The Wall of Faces

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DENIS O'CONNOR


is honored on Panel 27E, Line 85 of the Vietnam Veterans Memorial.

Leave a Remembrance

REMEMBRANCES

  • Remembered by St Ignatius College Prep (class of '58)

    Posted on 7/14/18 - by Mary DeWitt
    Denis O’Connor was born May 3, 1940, and grew up in San Francisco with his parents and six sisters. In a ’56 Chevy that was the envy of his class, he would drive his sisters to a bus stop near SI every morning on his way to school. “It says a lot about him that he risked his ‘coolness’ by performing this task in his even cooler ’56 Chevy filled with other SI boys,” said his sister Brenda MacLean. “He had a wonderfully sarcastic humor and his little sisters were treated to the daily observations of the world by him and his friends.” His sister Mary Pratto recalls his pride in wearing his junior jacket and his desire to study engineering at SCU. “Having three sisters older and three younger, Denis established himself at a young age as a strong individual,” she added. At SI he also participated in the Sanctuary Society and the Sodality and held a number of class offices.

    Denis’ father, Jim, was a concrete contractor and the owner of D. O’Connor and Son, and Denis worked for him every summer from the time he was 5 to learn the business. After college, he planned to enter the family business and then go into San Francisco politics. “He believed it was possible for an honest patriot to make a difference in San Francisco and even in the country,” said his widow, Patricia (Patty) Ekenberg, who was in her first year at the University of Detroit when she met Denis, a senior.

    A finance major, he was active in ROTC, and after college he was commissioned a Second Lieutenant and stationed in Wiesbaden, Germany. Patty and he were married there in 1964, and they had two daughters — Elizabeth, born in 1965, and Christine, born in 1966.

    Denis had a great sense of humor, according to Patty. “Not only was he funny, but he also loved music. He prided himself on knowing the words to every song in every Broadway show and every movie musical.”

    As a member of the 101st Airborne Division, Denis was transferred to Fort Sill, Oklahoma, in 1966 before shipping out to Vietnam for his first tour of duty in 1967. He was killed three months later, on October 10, 1967, from an explosion in Quang Nam, possibly from a grenade or an artillery shell.
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  • Dennis was my neighbor

    Posted on 9/24/17
    My husband and I are watching the current series on the Viet Nam War. What a tragic series of lies and velour. I grew up next store to Dennis. His parents asked me to play my guitar and to sing at his funeral. It was more than an honor. And I hope I validated his service and that of all of the other soldiers who died and who survived. Although I protested the war, I never protested those who served. They did so because of a greater calling and dedication.
    Dennis, you had so much potential.
    Melanie Morgan Fields
    MORE
  • Brother O'Connor

    Posted on 8/29/17 - by Ed Jones sigepswhoserve@gmail.com
    While I never had the honor of meeting Denis, it is truly inspiring to learn about him, and I pledge that the SigEp Patriots Project will always remember his life and selfless patriotic service.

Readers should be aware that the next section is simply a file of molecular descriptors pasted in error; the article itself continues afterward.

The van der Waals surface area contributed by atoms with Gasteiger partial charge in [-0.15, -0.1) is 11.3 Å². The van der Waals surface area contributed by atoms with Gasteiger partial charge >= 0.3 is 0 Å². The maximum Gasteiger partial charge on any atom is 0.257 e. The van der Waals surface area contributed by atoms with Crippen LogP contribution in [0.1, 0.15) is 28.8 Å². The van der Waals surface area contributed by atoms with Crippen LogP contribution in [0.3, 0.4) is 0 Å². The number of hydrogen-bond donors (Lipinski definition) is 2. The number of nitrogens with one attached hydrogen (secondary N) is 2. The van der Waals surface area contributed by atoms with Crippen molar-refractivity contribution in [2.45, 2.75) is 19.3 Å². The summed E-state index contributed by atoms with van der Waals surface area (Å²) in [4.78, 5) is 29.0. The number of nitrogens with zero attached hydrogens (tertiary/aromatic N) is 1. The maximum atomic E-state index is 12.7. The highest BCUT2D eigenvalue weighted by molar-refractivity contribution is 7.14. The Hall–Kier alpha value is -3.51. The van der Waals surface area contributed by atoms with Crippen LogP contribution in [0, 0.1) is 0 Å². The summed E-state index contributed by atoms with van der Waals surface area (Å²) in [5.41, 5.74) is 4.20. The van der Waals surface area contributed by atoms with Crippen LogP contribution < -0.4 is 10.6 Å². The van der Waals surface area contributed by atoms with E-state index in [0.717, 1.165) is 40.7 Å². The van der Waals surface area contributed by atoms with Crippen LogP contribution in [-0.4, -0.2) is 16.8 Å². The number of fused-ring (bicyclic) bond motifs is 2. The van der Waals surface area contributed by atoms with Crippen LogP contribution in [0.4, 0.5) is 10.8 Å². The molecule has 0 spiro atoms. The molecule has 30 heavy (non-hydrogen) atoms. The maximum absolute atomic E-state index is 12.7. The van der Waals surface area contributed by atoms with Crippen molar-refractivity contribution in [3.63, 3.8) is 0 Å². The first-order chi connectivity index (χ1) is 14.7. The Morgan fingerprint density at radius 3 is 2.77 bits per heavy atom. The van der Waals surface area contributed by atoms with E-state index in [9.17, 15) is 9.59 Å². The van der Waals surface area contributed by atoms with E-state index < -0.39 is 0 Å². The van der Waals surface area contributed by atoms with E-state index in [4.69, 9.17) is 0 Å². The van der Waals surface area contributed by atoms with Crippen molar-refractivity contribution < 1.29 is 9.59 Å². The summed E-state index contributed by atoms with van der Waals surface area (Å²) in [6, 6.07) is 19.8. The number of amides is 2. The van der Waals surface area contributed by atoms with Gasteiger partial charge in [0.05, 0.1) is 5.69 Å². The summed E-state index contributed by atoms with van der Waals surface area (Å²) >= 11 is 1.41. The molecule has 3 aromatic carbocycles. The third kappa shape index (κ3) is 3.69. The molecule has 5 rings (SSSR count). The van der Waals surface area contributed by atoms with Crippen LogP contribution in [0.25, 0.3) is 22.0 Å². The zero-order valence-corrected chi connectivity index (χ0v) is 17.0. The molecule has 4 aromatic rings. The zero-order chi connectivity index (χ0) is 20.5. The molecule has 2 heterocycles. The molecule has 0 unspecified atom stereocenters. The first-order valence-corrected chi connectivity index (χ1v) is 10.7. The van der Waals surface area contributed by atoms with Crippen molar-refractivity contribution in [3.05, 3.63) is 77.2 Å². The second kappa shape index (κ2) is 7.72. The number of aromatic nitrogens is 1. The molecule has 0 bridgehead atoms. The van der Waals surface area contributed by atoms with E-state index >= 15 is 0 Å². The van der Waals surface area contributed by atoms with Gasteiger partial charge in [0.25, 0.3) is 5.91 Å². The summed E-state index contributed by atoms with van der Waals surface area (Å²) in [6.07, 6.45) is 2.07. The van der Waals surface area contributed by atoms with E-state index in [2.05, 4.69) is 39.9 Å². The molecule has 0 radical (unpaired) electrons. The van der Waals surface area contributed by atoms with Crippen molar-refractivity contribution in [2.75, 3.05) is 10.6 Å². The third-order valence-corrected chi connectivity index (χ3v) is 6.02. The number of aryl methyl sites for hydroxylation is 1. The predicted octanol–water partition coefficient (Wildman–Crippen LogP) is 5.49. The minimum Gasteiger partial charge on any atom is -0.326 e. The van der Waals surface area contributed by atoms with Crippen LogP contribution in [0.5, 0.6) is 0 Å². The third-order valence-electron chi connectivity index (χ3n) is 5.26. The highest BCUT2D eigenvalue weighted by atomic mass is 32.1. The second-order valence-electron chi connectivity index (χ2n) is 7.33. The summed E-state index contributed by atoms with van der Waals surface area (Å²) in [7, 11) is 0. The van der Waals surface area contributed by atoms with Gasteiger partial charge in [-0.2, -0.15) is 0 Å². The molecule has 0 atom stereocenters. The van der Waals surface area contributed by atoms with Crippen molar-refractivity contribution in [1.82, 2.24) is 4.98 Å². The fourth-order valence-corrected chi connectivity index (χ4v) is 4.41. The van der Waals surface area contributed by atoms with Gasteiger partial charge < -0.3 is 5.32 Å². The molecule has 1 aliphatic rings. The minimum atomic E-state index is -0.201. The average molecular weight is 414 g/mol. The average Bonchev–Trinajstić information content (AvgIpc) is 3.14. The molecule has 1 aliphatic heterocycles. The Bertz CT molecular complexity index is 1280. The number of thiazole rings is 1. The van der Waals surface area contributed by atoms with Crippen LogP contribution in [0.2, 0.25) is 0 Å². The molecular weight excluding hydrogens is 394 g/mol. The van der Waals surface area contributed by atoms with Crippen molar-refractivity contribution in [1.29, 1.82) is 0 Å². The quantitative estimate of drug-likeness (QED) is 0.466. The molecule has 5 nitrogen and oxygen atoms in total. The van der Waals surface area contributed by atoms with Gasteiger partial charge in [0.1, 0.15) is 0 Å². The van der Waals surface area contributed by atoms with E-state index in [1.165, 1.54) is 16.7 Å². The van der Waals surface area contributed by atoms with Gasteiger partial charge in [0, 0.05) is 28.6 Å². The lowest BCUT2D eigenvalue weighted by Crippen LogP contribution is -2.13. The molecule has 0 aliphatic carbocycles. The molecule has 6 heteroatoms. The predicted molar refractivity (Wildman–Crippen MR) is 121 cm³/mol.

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  • Remembering An American Hero

    Posted on 10/9/13 - by Curt Carter
    Dear Captain Denis O'Connor, sir

    As an American, I would like to thank you for your service and for your sacrifice made on behalf of our wonderful country. The youth of today could gain much by learning of heroes such as yourself, men and women whose courage and heart can never be questioned.

    May God allow you to read this, and may He allow me to someday shake your hand when I get to Heaven to personally thank you. May he also allow my father to find you and shake your hand now to say thank you; for America, and for those who love you.

    With respect, and the best salute a civilian can muster for you, Sir

    Curt Carter
    MORE
  • Remembering An American Hero

    Posted on 10/8/13 - by Curt Carter
    Dear Captain Denis O'Connor, sir

    As an American, I would like to thank you for your service and for your sacrifice made on behalf of our wonderful country. The youth of today could gain much by learning of heroes such as yourself, men and women whose courage and heart can never be questioned.

    May God allow you to read this, and may He allow me to someday shake your hand when I get to Heaven to personally thank you. May he also allow my father to find you and shake your hand now to say thank you; for America, and for those who love you.

    With respect, and the best salute a civilian can muster for you, Sir

    Curt Carter
    MORE
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The Wall of Faces

Brought to you by the organization that built The Wall, the Vietnam Veterans Virtual Memorial Wall is dedicated to honoring, remembering and sharing the legacies of all those who died in the Vietnam War. Here you can go beyond the names on The Wall to see the faces, share the stories and read the remembrances posted by friends, neighbors, classmates and family members.

All of these photos will be showcased in The Education Center at The Wall on the National Mall in Washington, D.C. To learn more about the effort to collect these photos and ensure their faces will never be forgotten, visit www.buildthecenter.org.